First, asset allocations to equities (dark blue line) are at an all-time low.

Second, a record number of investors expect a weaker economy.

Third, 79% of FMS investors expect slower global inflation in next 12 months than today, suggesting that inflation may have peaked last month when inflation rate was 9.3%.

Fourth, a record low share of FMS investors (net -60%) taking higher risk than normal.

(Of course, neither BofA nor Firstlinks takes any responsibility for how these charts may be interpreted and this is only general information).

And while many media outlets have reported on the Deputy Governor, Michelle Bullock, speaking at a Bloomberg event yesterday, describing the $40 billion mark-to-market loss on its bond holdings and inability to pay a dividend to the Government for many years, I took away an important sentence during question time. "The outlook for the world's economy is on a knife's edge."

Overnight (Thursday morning AEST), the Fed increased its target rate by another 0.75% and more to come, with projections reaching 4.40%. Jerome Powell is warning that the 'soft landing' is becoming less likely. The US market finished weakly with the S&P500 down 1.7% and NASDAQ off 1.8% on the day. 

In this week's edition ...

With well over 800 responses to last week's Reader Survey, we have a strong sample of your opinions on a wide range of policy issues facing the Government as it frames the upcoming Federal Budget. Check the full results with an attached PDF quoting thousands of your comments. Thanks for the exceptional result. We will leave the Survey open for a few more days and publish highlight comments in another article next week.

A few articles this week focus on the impact of inflation in investing. Don Hamson of Plato Investment Management shows how much purchasing power a conservative investor is losing in term deposits, and warns that many more people may end up on an age pension if their assets do not grow. He sees a positive outlook for dividends. And Ashley Owen of Stanford Brown includes two of his fantastic charts to show the dramatic impact of inflation on asset values over time.

Then the analysts at Natixis led by Dave Goodsell dive into the impact of inflation and demographics on the retirement wellbeing of Australians and investors globally, and report on Australia's progress in the Global Retirement Index (GRI). Of the many factors contributing to a good or bad retirement, see how we rate on a global scale.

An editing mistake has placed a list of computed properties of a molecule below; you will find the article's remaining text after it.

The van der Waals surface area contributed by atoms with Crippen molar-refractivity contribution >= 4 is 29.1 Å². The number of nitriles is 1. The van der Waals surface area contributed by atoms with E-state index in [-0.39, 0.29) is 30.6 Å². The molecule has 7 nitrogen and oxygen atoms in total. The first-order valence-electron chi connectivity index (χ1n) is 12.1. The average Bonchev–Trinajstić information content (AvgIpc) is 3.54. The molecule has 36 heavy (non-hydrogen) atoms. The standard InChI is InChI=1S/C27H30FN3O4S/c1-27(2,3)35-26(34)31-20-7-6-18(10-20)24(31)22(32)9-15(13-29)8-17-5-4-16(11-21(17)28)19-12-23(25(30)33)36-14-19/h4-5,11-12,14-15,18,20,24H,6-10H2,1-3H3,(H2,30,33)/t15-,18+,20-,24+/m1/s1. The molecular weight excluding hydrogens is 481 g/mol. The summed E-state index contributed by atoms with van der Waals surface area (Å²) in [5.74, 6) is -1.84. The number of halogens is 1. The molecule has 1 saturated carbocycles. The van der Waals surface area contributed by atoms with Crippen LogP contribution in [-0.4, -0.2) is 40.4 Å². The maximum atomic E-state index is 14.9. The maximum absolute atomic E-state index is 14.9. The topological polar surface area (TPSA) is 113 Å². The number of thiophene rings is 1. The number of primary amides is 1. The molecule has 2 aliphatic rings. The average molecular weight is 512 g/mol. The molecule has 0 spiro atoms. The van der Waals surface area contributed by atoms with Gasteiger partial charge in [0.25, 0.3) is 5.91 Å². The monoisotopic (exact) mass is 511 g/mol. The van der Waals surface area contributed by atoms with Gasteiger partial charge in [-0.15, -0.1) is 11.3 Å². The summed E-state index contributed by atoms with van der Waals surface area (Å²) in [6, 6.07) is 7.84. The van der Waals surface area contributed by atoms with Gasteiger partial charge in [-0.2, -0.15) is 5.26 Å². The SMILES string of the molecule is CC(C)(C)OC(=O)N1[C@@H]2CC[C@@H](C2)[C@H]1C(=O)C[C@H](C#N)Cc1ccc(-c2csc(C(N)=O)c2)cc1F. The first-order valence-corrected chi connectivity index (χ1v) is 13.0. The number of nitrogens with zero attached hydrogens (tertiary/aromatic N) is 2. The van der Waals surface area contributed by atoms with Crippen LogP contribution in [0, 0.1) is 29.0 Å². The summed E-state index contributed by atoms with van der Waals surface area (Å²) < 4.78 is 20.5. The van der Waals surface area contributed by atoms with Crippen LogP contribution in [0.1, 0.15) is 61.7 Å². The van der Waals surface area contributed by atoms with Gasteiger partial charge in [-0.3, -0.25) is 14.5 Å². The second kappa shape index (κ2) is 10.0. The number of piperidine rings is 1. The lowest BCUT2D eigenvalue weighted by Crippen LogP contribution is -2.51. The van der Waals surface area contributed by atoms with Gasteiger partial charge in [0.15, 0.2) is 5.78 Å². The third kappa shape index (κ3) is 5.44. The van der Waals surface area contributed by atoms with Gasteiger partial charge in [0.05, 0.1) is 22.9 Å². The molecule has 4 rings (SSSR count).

Will Low of Nikko Asset Management suggests there is a regime change hitting investors and they need new techniques to navigate along a different and bumpier road. Then Robert M. Almeida of MFS Investment Management argues that many analysts do not actually invest money, and that's where the rubber hits the road. He describes changes he has made in his portfolio in the last month, believing we have not yet 'hit the bottom' as there is not enough pain.

And Stephen Dover of Franklin Templeton says the focus on inflation and high employment is missing a major threat, that of stagflation, where low growth is accompanied by low inflation and low interest rates.

Finally, remember all the talk a year or two ago about meme stocks on Reddit and first-time traders making a killing on the RobinHood trading app in the US? We don't hear much about it these days, but the beauty of social media like Reddit (extract below) is people can post their results anonymously. In the meme mania, some people leveraged into options without knowing what they were doing, and that's how US$700,000 was turned into US$122,000. We don't hear enough about these losses and risks as 'diamond hands' only talk about their wins. (Example courtesy of MyMoneyBlog).